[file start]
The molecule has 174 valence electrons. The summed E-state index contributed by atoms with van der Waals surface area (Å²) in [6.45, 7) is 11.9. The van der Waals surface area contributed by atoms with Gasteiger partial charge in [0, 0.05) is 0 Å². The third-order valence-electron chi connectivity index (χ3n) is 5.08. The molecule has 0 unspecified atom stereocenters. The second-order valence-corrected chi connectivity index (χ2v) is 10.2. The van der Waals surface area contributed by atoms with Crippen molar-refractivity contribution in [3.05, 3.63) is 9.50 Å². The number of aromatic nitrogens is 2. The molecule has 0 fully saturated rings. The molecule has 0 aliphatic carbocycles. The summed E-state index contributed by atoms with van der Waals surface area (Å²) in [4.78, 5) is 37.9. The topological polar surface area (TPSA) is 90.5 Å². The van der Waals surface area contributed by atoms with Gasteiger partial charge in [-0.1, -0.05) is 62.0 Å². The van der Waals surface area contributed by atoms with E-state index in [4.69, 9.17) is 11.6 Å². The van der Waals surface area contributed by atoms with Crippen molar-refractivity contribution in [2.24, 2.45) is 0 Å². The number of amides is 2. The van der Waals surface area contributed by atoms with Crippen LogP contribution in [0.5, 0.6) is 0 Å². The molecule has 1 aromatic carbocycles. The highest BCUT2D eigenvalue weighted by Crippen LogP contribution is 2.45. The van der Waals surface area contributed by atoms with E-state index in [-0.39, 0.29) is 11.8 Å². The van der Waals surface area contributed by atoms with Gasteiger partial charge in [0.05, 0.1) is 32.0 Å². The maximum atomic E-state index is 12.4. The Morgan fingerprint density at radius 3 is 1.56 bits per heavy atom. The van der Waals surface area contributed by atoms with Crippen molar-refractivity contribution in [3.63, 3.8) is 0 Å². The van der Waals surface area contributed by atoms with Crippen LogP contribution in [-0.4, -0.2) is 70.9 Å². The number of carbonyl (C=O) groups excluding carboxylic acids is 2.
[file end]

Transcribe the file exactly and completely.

The molecule has 174 valence electrons. The summed E-state index contributed by atoms with van der Waals surface area (Å²) in [6.45, 7) is 11.9. The van der Waals surface area contributed by atoms with Gasteiger partial charge in [0, 0.05) is 0 Å². The third-order valence-electron chi connectivity index (χ3n) is 5.08. The molecule has 0 unspecified atom stereocenters. The second-order valence-corrected chi connectivity index (χ2v) is 10.2. The van der Waals surface area contributed by atoms with Crippen molar-refractivity contribution in [3.05, 3.63) is 9.50 Å². The number of aromatic nitrogens is 2. The molecule has 0 fully saturated rings. The molecule has 0 aliphatic carbocycles. The summed E-state index contributed by atoms with van der Waals surface area (Å²) in [4.78, 5) is 37.9. The topological polar surface area (TPSA) is 90.5 Å². The van der Waals surface area contributed by atoms with Gasteiger partial charge in [-0.1, -0.05) is 62.0 Å². The van der Waals surface area contributed by atoms with E-state index in [4.69, 9.17) is 11.6 Å². The van der Waals surface area contributed by atoms with Crippen molar-refractivity contribution in [2.24, 2.45) is 0 Å². The number of amides is 2. The van der Waals surface area contributed by atoms with Crippen LogP contribution in [0.5, 0.6) is 0 Å². The molecule has 1 aromatic carbocycles. The highest BCUT2D eigenvalue weighted by Crippen LogP contribution is 2.45. The van der Waals surface area contributed by atoms with E-state index in [-0.39, 0.29) is 11.8 Å². The van der Waals surface area contributed by atoms with Gasteiger partial charge in [0.05, 0.1) is 32.0 Å². The maximum atomic E-state index is 12.4. The Morgan fingerprint density at radius 3 is 1.56 bits per heavy atom. The van der Waals surface area contributed by atoms with Crippen molar-refractivity contribution in [3.63, 3.8) is 0 Å². The van der Waals surface area contributed by atoms with Crippen LogP contribution in [-0.4, -0.2) is 70.9 Å². The number of carbonyl (C=O) groups excluding carboxylic acids is 2.